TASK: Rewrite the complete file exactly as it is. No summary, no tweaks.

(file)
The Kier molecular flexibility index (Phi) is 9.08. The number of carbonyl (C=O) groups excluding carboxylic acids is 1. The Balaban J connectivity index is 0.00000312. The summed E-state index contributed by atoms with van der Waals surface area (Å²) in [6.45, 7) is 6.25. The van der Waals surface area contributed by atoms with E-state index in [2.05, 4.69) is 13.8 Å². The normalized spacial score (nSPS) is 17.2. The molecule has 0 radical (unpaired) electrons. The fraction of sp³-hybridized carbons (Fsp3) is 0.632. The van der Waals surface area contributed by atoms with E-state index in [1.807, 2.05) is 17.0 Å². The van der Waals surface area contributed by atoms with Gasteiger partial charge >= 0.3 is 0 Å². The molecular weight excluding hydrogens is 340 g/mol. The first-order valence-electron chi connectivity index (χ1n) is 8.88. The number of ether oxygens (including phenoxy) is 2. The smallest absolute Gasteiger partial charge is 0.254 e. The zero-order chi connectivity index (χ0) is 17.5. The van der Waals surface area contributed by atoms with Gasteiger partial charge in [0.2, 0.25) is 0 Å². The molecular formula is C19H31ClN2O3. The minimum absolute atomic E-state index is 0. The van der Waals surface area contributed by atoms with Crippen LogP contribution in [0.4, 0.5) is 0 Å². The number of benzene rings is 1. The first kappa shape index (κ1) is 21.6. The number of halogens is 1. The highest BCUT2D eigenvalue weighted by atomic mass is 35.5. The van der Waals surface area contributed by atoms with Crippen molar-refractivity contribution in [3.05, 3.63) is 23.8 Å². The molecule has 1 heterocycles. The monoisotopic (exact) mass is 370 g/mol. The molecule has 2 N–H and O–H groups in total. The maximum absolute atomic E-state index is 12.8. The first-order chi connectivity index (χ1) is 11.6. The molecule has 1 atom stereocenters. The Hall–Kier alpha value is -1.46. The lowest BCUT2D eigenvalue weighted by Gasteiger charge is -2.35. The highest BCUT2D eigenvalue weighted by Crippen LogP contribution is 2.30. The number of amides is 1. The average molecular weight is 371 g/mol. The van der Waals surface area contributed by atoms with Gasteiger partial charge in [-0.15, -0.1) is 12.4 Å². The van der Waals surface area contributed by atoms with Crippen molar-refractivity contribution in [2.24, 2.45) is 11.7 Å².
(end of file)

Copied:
The Kier molecular flexibility index (Phi) is 9.08. The number of carbonyl (C=O) groups excluding carboxylic acids is 1. The Balaban J connectivity index is 0.00000312. The summed E-state index contributed by atoms with van der Waals surface area (Å²) in [6.45, 7) is 6.25. The van der Waals surface area contributed by atoms with E-state index in [2.05, 4.69) is 13.8 Å². The normalized spacial score (nSPS) is 17.2. The molecule has 0 radical (unpaired) electrons. The fraction of sp³-hybridized carbons (Fsp3) is 0.632. The van der Waals surface area contributed by atoms with E-state index in [1.807, 2.05) is 17.0 Å². The van der Waals surface area contributed by atoms with Gasteiger partial charge >= 0.3 is 0 Å². The molecular weight excluding hydrogens is 340 g/mol. The first-order valence-electron chi connectivity index (χ1n) is 8.88. The number of ether oxygens (including phenoxy) is 2. The smallest absolute Gasteiger partial charge is 0.254 e. The zero-order chi connectivity index (χ0) is 17.5. The van der Waals surface area contributed by atoms with Gasteiger partial charge in [0.2, 0.25) is 0 Å². The molecular formula is C19H31ClN2O3. The minimum absolute atomic E-state index is 0. The van der Waals surface area contributed by atoms with Crippen LogP contribution in [0.4, 0.5) is 0 Å². The number of benzene rings is 1. The first kappa shape index (κ1) is 21.6. The number of halogens is 1. The highest BCUT2D eigenvalue weighted by atomic mass is 35.5. The van der Waals surface area contributed by atoms with Crippen molar-refractivity contribution in [3.05, 3.63) is 23.8 Å². The molecule has 1 heterocycles. The monoisotopic (exact) mass is 370 g/mol. The molecule has 2 N–H and O–H groups in total. The maximum absolute atomic E-state index is 12.8. The first-order chi connectivity index (χ1) is 11.6. The molecule has 1 atom stereocenters. The Hall–Kier alpha value is -1.46. The lowest BCUT2D eigenvalue weighted by Gasteiger charge is -2.35. The highest BCUT2D eigenvalue weighted by Crippen LogP contribution is 2.30. The number of amides is 1. The average molecular weight is 371 g/mol. The van der Waals surface area contributed by atoms with Gasteiger partial charge in [-0.15, -0.1) is 12.4 Å². The van der Waals surface area contributed by atoms with Crippen molar-refractivity contribution in [2.24, 2.45) is 11.7 Å².